Chocolate Heart, which is the drug-coated version of the firm’s Chocolate PTCA balloon marketed in the US, has been developed for dilatation of the stenotic portion of coronary arteries to improve myocardial perfusion.

Drug-coated balloon is said to combine the mechanical dilatation of a balloon catheter with the biological effect of a drug to treat occluded arteries in the leg.

Chocolate PTCA features nitinol constraining structure, which enables balloon to open in a controlled uniform fashion to reduce acute trauma, dissections and unplanned stenting.

The PTCA balloon also features proprietary coating containing the paclitaxel drug, which will reduce the incidence of repeat procedures.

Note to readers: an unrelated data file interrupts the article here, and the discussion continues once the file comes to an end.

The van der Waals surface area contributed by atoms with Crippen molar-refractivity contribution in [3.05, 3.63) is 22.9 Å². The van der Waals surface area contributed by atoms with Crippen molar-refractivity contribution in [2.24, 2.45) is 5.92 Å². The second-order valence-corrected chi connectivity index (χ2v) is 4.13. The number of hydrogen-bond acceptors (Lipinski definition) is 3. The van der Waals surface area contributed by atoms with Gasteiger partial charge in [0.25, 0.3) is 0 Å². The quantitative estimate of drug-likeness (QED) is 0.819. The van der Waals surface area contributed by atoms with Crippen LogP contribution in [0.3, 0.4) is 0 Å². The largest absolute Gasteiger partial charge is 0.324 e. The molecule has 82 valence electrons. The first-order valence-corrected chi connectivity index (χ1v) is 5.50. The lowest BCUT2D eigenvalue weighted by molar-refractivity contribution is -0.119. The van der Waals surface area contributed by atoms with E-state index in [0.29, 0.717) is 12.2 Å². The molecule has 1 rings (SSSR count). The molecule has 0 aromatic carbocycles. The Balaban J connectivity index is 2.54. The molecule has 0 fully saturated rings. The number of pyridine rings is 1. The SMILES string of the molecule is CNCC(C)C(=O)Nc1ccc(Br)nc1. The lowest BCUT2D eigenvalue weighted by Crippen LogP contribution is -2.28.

Chocolate Heart’s FIH study, which included 19 patients with de novo coronary lesions, was carried out at CECANOT Hospital in Santo Domingo, Dominican Republic.

According to the company, the incidence of acute closure was 0% compared to over 9% for conventional balloon angioplasty in hospital and after 30 days.

QT Vascular CEO Eitan Konstantino said: "We are delighted with the CE mark clearance of our novel Chocolate Heart drug-coated PTCA balloon.

"The opportunity to minimize the use of metallic stents is greater in the coronary compared to any other arteries. We intend to increase our focus on the coronary business and build evidence to help improve patients care."

QT Vascular is engaged in the development of drug-coated balloons for the treatment of both peripheral and coronary artery disease.

It has also developed Chocolate Touch drug-coated PTA balloon, which is not approved for use in the US.